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I took lots of pictures for my little sister. (Her nickname is Kitsune meaning fox in Japanese while mine is Neko which is cat. It’s real original, I know, but we dubbed each other after discovering manga and Japanese culture for the first time fourteen years ago. Somehow the names just stuck.) Anyway, I actually accidentally took some of the enshrined god: a semi-transparent shuttered area where a statue of the god ‘lives’. It is forbidden to take pictures of this area (almost always). I deleted them since I didn’t want to piss Inari off. Hey! I’ve seen enough Japanese horror movies, okay!? Why take the chance?

Unique fox shaped ema, wishing plaques. DSCN2167 copyI kinda creeped on anyone wearing yukata but they’re just so darn cute!DSCN2173 copy

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As we walked out of the torii corridor and back down the mountain, we saw a cat walking away. We half followed it and found a secret cat hang out! There were a couple sleeping on this statue that were mostly hidden from view by large bushes. I didn’t blame them. The cat we followed got rather molested by a tall Scandinavian woman. She kept trying to hold him there to pet him. It was bad cat manners.

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DSCN2195 copyAnother sacred fox statue.DSCN2197 copyCat spotted! Cat census: 10.
DSCN2201 copyThat’s not a fox! Imposter!DSCN2203 copySuper secret deluxe cat hangout found. Cat Census: 11.DSCN2204 copy“You idiot! You lead the humans straight to us.”DSCN2207 copyI like to take pictures of alleyways. I know I’m weird. DSCN2210 copyBack at the main grounds for the Fushimi Inari shrine; they’re beginning to close for the day.DSCN2211 copy

We made our way back. Thankfully it didn’t take as long! For dinner we ate at a sushi place. I, not realizing wasabi was hidden between the fish and the rice, had a very hard time. It was delicious for the first two seconds until the absolute power of wasabi slayed me. The menu had no pictures and was written in kanji so it was hard to order. Allen relied on his knowledge of fish in Japanese and just ordered what he liked. Alaina helped me (except for the wasabi thing which was my fault). And guess what was for dessert? Yup. Shaved ice. Still not as a good as the first one. The hunt continues…

Walking back to Fushimi Inari Station from the shrine…DSCN2215 copy

DSCN2216 copyA young man waiting at the train station.
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DSCN2223 copyAn archer probably on his way back from Kyudo Club.DSCN2222 copyFox decor at the Fushimi Inari Station.DSCN2227 copyBack downtown on Shijo Dori. Apparently the building on the left is the Minami-za Kabuki Theatre. I didn’t know that when I snapped the picture.DSCN2229 copyThe Kamo River in Kyoto.DSCN2231 copy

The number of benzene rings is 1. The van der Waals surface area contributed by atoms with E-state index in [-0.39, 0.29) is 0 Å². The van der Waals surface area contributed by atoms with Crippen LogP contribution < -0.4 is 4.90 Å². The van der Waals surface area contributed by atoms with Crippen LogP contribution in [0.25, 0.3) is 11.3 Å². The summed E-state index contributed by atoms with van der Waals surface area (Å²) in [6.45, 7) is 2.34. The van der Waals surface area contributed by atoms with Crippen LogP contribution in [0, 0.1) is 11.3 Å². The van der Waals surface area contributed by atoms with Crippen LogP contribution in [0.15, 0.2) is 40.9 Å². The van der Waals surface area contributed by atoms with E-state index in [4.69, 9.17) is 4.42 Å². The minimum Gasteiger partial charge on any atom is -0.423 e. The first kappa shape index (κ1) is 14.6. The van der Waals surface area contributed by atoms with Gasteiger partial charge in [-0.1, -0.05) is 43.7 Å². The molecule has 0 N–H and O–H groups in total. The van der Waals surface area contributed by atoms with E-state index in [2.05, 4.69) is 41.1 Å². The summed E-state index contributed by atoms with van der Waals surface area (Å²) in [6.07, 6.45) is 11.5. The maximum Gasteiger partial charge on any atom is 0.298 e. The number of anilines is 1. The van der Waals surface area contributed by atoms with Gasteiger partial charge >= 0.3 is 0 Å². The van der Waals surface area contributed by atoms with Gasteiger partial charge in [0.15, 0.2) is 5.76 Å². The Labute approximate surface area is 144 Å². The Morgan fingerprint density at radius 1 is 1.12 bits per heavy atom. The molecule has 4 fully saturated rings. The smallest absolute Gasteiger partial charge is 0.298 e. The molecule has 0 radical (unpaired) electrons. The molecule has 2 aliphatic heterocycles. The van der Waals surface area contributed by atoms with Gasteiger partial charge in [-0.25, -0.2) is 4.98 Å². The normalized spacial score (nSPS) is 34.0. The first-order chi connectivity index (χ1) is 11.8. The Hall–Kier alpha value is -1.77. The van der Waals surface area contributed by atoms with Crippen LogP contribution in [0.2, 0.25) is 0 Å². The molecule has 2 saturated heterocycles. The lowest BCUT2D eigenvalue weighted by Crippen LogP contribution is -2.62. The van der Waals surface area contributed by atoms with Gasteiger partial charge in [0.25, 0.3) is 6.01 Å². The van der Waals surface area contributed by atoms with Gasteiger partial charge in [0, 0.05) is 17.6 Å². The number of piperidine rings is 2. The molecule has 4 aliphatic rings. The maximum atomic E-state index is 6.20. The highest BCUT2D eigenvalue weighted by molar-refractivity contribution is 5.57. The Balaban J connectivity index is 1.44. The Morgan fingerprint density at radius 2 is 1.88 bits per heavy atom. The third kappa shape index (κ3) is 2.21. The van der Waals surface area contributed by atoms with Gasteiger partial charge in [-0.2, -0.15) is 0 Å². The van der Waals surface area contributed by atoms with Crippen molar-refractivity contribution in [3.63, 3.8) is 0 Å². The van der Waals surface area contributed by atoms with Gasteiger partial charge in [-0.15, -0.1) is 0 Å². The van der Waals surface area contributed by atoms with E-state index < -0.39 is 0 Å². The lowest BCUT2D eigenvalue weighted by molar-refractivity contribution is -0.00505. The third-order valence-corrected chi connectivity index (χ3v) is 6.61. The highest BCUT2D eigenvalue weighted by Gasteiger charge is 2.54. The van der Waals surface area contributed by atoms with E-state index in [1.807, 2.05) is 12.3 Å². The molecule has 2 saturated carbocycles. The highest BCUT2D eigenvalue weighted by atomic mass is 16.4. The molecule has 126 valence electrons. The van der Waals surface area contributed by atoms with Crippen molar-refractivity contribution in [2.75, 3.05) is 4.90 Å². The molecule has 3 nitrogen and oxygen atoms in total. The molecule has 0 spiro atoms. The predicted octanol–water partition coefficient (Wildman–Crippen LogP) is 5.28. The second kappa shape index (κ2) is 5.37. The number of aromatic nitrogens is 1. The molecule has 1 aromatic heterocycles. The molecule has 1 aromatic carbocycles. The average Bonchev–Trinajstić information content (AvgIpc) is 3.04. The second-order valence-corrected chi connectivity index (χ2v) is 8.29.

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We retired back to our ryokan at that point. I haven’t really described it yet. It’s a traditional Japanese tatami room with futons. The futons are really comfy too. There’s complementary hot water in a carafe for tea and also two yukata (Japanese cotton robes). Downstairs is a mini-garden, Western and Japanese toilets, and a shared bath and shower. You shower first outside the bath then relax away the pain of the day in the tub. The women who run it are so nice. They welcome us every time we come back and send us off every time we leave. They’ve gone above and beyond to make sure we were comfortable and were just really sweet people. I recommend the Ryokan Nakajimaya if you’re going to stay in Kyoto.

Our traditional tatami room at the inn.
DSCN1826View of our room from the doorway.DSCN1832The main hallway viewed from the stairs. 
DSCN1834The little courtyard garden on the bottom floor.DSCN1835The entrance way of Ryokan Nakajimaya. DSCN1843Frosted glass windows in our room.DSCN1824

DSCN1819 copyAllen was the first to point out how creepy the room is at night. It doesn’t help that one of our favorite Japanese horror games (Fatal Frame II) uses red lanterns thematically. He loved it of course. 
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Well, with another long day, I basically fell asleep on top of my laptop trying to make a post for the blog. And then it was another day…